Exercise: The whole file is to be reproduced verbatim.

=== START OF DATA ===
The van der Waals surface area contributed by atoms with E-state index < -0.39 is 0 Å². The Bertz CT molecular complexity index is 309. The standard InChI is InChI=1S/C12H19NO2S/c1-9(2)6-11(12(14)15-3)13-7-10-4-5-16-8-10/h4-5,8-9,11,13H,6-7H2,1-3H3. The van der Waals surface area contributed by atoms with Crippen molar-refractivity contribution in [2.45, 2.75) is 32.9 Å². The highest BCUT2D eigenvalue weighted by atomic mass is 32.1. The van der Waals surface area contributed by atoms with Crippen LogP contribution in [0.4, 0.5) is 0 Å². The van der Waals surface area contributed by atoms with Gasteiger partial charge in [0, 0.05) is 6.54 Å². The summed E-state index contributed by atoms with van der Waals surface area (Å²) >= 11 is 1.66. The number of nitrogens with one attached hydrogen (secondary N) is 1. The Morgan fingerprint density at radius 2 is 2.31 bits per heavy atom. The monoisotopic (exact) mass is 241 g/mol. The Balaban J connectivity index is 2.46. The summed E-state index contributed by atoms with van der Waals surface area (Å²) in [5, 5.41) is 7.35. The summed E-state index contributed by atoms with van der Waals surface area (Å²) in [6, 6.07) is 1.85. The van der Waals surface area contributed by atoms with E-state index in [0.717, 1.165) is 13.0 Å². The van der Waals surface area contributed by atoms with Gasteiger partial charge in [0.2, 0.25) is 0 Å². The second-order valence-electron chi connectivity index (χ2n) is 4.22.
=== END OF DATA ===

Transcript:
The van der Waals surface area contributed by atoms with E-state index < -0.39 is 0 Å². The Bertz CT molecular complexity index is 309. The standard InChI is InChI=1S/C12H19NO2S/c1-9(2)6-11(12(14)15-3)13-7-10-4-5-16-8-10/h4-5,8-9,11,13H,6-7H2,1-3H3. The van der Waals surface area contributed by atoms with Crippen molar-refractivity contribution in [2.45, 2.75) is 32.9 Å². The highest BCUT2D eigenvalue weighted by atomic mass is 32.1. The van der Waals surface area contributed by atoms with Crippen LogP contribution in [0.4, 0.5) is 0 Å². The van der Waals surface area contributed by atoms with Gasteiger partial charge in [0, 0.05) is 6.54 Å². The summed E-state index contributed by atoms with van der Waals surface area (Å²) >= 11 is 1.66. The number of nitrogens with one attached hydrogen (secondary N) is 1. The Morgan fingerprint density at radius 2 is 2.31 bits per heavy atom. The monoisotopic (exact) mass is 241 g/mol. The Balaban J connectivity index is 2.46. The summed E-state index contributed by atoms with van der Waals surface area (Å²) in [5, 5.41) is 7.35. The summed E-state index contributed by atoms with van der Waals surface area (Å²) in [6, 6.07) is 1.85. The van der Waals surface area contributed by atoms with E-state index in [0.717, 1.165) is 13.0 Å². The van der Waals surface area contributed by atoms with Gasteiger partial charge in [0.2, 0.25) is 0 Å². The second-order valence-electron chi connectivity index (χ2n) is 4.22.